The Kettlebell Fitness Craze
Kettlebells are one of the hottest new fitness trends, but there’s actually nothing new about them. The weighted balls with handles were originally used in Russia during the 1700s, reportedly as a weight to measure grains and other goods. I have recently been introduced to the kettlebell fitness craze at the gym and I decided to do some research.
During festivals, vendors started to swing the kettlebells to show their strength, and from there perhaps the first kettlebell workouts were born.
Today everyone from professional athletes to Hollywood celebrities and fitness buffs are embracing this “workout of all workouts,” most likely because they’ve discovered it’s a phenomenal way to build muscle, stamina, and cardio fitness all wrapped up into one intense workout. I have recently used the kettlebell at my gym and found it to be an amazing cardiovascular workout and tool to strengthen my back, core, and extremities. My legs are still sore from a workout three days prior!
Unlike lifting a dumbbell, which keeps your center of gravity fixed, kettlebells incorporate movements that throw off your center of gravity and use your core muscles to keep you balanced.
The end result is a dynamic, whole-body exercise routine that incorporates cardiovascular, resistance, and range-of-motion training into one workout. As Men’s Fitness reported:
“ … kettlebells are versatile. They're ideal for explosive exercises that work major muscles, burn body fat, and build power, but they also add a new dimension to classic moves like chest presses and flys. And you don't need a wall-length rack of them to get a great workout.
One pair will suffice for this routine. Use them regularly and you'll see the body you've always wanted.”
One of the Highest Calorie-Burning Workouts There Is
In one study sponsored by the American Council on Exercise (ACE),3 participants were able to burn calories ‘off the charts’ when they used kettlebells in a high-intensity interval training (HIIT) format, which allows you to get an intense workout in a short amount of time.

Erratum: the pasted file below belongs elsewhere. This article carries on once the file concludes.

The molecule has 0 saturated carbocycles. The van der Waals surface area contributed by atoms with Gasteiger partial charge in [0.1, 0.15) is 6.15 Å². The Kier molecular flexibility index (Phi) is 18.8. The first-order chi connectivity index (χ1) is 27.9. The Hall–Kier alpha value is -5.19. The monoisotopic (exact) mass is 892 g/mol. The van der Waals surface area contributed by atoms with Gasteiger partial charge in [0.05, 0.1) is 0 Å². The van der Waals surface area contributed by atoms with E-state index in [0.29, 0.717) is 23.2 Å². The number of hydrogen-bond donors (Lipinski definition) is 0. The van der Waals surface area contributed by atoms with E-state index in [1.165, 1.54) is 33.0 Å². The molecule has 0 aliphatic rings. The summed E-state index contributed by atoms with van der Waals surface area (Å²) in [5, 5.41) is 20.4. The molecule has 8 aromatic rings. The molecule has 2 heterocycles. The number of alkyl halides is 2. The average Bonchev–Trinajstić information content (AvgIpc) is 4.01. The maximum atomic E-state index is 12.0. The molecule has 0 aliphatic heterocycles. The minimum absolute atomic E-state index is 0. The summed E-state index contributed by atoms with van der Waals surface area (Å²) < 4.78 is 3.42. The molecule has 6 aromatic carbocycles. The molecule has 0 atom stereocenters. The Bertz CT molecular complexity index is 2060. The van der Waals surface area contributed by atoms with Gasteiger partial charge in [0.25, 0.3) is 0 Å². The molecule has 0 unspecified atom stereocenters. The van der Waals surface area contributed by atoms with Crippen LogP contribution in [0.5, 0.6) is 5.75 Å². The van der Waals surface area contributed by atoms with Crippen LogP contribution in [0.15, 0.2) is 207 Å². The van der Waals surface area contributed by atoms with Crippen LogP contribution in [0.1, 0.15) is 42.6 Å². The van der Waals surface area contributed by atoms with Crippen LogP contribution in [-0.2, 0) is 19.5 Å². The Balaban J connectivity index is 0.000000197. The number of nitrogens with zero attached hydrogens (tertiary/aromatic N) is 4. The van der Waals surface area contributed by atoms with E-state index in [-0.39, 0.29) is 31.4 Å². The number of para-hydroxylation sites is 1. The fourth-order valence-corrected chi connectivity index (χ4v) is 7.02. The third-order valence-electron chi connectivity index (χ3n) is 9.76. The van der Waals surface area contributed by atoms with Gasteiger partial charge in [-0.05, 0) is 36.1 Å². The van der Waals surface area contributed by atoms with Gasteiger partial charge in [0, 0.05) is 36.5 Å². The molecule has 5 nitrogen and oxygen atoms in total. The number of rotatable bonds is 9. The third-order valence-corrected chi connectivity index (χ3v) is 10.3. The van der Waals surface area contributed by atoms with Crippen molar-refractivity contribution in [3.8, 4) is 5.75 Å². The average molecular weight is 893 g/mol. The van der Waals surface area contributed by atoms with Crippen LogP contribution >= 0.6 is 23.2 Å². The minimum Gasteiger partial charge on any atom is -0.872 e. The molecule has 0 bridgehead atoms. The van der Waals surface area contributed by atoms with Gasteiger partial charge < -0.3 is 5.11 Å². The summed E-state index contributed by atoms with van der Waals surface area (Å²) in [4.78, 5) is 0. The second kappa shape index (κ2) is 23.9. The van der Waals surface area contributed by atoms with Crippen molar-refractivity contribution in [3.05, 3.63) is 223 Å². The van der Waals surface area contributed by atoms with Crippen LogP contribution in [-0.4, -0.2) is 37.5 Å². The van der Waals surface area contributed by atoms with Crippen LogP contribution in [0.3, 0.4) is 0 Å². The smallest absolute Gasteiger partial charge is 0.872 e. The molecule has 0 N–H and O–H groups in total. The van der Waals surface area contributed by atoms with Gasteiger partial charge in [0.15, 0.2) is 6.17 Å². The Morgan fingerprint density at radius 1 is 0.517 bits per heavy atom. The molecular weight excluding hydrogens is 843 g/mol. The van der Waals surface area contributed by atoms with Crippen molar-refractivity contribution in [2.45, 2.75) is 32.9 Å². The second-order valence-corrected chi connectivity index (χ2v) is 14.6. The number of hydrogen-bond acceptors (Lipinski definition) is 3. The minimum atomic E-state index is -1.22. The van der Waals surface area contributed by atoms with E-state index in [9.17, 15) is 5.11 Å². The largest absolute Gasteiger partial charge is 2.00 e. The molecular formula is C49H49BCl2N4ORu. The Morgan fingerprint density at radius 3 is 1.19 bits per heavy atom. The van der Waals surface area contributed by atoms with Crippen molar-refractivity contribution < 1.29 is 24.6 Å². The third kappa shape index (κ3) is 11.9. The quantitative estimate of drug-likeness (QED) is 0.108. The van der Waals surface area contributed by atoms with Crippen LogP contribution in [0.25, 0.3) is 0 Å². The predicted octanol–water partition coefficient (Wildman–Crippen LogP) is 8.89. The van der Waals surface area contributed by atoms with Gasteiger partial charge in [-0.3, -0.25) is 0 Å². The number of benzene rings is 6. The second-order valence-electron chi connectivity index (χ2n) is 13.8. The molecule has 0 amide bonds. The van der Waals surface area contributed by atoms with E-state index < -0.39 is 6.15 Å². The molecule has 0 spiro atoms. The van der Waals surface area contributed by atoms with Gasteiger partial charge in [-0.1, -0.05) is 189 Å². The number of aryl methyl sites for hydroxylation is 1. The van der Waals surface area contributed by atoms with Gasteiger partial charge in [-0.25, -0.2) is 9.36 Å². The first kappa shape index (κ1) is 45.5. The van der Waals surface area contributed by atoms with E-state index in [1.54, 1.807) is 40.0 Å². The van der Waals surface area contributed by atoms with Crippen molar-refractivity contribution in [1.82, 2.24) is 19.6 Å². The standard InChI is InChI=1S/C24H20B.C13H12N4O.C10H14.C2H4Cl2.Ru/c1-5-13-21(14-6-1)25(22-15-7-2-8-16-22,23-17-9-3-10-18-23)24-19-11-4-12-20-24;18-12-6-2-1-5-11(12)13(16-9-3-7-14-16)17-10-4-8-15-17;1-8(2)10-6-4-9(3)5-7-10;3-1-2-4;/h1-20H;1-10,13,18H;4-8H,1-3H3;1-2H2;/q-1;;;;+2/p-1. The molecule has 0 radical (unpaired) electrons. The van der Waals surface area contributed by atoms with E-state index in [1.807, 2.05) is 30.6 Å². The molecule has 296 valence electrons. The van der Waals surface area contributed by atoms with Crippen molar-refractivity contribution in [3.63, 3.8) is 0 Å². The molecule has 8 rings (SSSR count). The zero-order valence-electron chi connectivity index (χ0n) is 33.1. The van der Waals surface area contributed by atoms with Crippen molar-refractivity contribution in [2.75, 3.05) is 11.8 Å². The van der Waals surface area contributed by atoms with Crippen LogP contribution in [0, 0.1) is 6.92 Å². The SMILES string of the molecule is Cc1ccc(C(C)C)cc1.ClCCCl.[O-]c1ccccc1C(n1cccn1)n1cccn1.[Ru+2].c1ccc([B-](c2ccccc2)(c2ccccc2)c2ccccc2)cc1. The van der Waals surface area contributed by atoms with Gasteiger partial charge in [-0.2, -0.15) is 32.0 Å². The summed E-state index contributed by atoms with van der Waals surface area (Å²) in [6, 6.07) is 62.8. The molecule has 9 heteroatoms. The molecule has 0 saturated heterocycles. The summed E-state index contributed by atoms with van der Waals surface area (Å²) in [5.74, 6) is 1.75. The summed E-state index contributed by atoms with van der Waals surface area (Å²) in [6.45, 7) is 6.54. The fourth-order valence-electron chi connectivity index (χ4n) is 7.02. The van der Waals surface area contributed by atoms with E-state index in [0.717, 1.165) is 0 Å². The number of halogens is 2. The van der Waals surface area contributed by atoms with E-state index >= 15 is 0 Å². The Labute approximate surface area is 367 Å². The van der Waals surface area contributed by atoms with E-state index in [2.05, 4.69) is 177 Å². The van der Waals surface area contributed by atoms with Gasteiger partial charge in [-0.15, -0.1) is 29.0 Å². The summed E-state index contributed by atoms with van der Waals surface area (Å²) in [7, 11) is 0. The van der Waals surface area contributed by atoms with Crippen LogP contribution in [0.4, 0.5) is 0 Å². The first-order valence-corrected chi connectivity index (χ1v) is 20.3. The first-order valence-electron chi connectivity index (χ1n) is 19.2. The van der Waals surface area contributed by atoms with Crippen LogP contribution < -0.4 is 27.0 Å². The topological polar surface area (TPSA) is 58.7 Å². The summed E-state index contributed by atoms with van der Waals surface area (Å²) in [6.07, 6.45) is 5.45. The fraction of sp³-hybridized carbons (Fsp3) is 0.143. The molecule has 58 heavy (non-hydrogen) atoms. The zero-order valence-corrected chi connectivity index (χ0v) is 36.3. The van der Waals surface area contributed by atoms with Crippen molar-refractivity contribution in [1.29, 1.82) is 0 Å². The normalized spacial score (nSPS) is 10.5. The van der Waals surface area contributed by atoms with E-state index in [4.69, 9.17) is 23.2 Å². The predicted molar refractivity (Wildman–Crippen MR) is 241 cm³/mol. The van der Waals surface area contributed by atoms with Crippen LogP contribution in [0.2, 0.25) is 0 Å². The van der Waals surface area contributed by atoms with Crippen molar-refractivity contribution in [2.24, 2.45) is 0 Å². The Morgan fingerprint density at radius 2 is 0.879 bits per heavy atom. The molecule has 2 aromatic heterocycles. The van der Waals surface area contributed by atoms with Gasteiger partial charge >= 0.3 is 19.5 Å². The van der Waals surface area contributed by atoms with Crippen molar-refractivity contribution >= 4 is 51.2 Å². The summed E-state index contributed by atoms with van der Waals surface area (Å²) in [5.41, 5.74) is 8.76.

They used 10 volunteers, ranging in age from 29 to 46, who were experienced with kettlebells, and asked them to do a workout consisting of swinging a kettlebell one-handed between their legs and over their head in what’s known as a “snatch” motion. The 20-minute interval workout entailed:4
“Following a basic warm-up, subjects did 15 seconds of one-armed snatches, first with their dominant hand, then after a 15-second rest period, they performed another 15 seconds of snatches with the other hand.
The workout continued like that, with intervals of 15 seconds of work and 15 seconds of rest, for 20 minutes, followed by a five-minute cool-down.”
During the workout, participants burned an average of 13.6 calories per minute aerobically, plus another 6.6 calories per minute anaerobically.
“So they were burning at least 20.2 calories per minute, which is off the charts. That’s equivalent to running a 6-minute mile pace. The only other thing I could find that burns that many calories is cross-country skiing up hill at a fast pace,” said the study’s lead researcher, John Porcari, Ph.D.
Do You Have 20 Minutes to Improve Your Back Health and Muscle Strength, and Reduce Pain?
Among the benefits you can expect to experience after several weeks of regular workouts include:
- Enhanced back health and function5
- Improvements in muscle strength- including both maximum and explosive strength6
- Improvements to postural reactions to sudden movements, which might, for instance, help you avoid a low back injury if you fall or jerk suddenly
- Among those with musculoskeletal pain, reductions in pain in your neck, shoulders, and low back7
These benefits are possible because a kettlebell workout will not only help improve your aerobic capacity, it will also provide an anaerobic workout, which is important for your cardiovascular system as well as for building strength, speed and muscle mass. When doing high-intensity anaerobic exercises, you can literally be done in about 20 minutes, compared to spending an hour running on the treadmill during a typical aerobic workout.
Best of all, you can do kettlebell workouts virtually anywhere, once you learn a few basic moves. If you’re just starting out, proper form and technique are essential to avoiding injury. It’s a good idea to spend an hour or so with a personal trainer to learn the correct movements, or do so by enrolling in a beginner group class. If you need help finding a trainer or gym please call or e-mail me and I can point you in the right direction. While you’re still learning the ropes, women will generally want to start with a kettlebell weighing no more than 8-15 pounds, while men can typically start with a 15- to 25-pound version.
Remember to keep your regular appointments for adjustments to prevent injury and improve function. If you are new to chiropractic or know someone who could benefit from chiropractic care, please join me November 12th at 5:00PM at Dynamic Life Chiropractic to learn how chiropractic can benefit you and improve your workout performance! 636-887-3400
Dr. Kristin Gaines Porlier